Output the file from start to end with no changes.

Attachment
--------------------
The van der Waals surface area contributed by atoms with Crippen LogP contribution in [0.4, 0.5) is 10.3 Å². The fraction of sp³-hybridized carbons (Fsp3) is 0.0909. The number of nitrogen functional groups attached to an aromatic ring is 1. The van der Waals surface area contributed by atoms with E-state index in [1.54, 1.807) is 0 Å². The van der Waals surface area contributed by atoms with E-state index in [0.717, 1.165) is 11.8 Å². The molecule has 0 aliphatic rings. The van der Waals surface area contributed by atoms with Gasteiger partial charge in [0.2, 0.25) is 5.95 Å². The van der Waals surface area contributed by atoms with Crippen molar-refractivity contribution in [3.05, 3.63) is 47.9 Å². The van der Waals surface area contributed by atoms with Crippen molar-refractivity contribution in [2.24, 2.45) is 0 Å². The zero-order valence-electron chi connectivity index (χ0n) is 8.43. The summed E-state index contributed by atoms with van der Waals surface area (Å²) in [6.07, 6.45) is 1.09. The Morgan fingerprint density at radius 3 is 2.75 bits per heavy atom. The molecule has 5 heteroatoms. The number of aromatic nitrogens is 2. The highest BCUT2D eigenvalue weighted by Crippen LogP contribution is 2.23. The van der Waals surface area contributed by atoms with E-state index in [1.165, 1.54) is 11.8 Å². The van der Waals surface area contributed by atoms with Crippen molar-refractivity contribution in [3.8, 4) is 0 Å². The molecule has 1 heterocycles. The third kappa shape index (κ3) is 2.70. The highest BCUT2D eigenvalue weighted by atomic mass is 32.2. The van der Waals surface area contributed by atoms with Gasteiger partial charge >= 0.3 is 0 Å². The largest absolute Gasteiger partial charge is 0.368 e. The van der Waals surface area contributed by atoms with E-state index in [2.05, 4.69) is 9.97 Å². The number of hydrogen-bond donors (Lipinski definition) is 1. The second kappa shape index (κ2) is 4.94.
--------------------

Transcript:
The van der Waals surface area contributed by atoms with Crippen LogP contribution in [0.4, 0.5) is 10.3 Å². The fraction of sp³-hybridized carbons (Fsp3) is 0.0909. The number of nitrogen functional groups attached to an aromatic ring is 1. The van der Waals surface area contributed by atoms with E-state index in [1.54, 1.807) is 0 Å². The van der Waals surface area contributed by atoms with E-state index in [0.717, 1.165) is 11.8 Å². The molecule has 0 aliphatic rings. The van der Waals surface area contributed by atoms with Gasteiger partial charge in [0.2, 0.25) is 5.95 Å². The van der Waals surface area contributed by atoms with Crippen molar-refractivity contribution in [3.05, 3.63) is 47.9 Å². The van der Waals surface area contributed by atoms with Crippen molar-refractivity contribution in [2.24, 2.45) is 0 Å². The zero-order valence-electron chi connectivity index (χ0n) is 8.43. The summed E-state index contributed by atoms with van der Waals surface area (Å²) in [6.07, 6.45) is 1.09. The Morgan fingerprint density at radius 3 is 2.75 bits per heavy atom. The molecule has 5 heteroatoms. The number of aromatic nitrogens is 2. The highest BCUT2D eigenvalue weighted by Crippen LogP contribution is 2.23. The van der Waals surface area contributed by atoms with E-state index in [1.165, 1.54) is 11.8 Å². The van der Waals surface area contributed by atoms with Crippen molar-refractivity contribution in [3.8, 4) is 0 Å². The molecule has 1 heterocycles. The third kappa shape index (κ3) is 2.70. The highest BCUT2D eigenvalue weighted by atomic mass is 32.2. The van der Waals surface area contributed by atoms with Gasteiger partial charge >= 0.3 is 0 Å². The largest absolute Gasteiger partial charge is 0.368 e. The van der Waals surface area contributed by atoms with E-state index in [2.05, 4.69) is 9.97 Å². The number of hydrogen-bond donors (Lipinski definition) is 1. The second kappa shape index (κ2) is 4.94.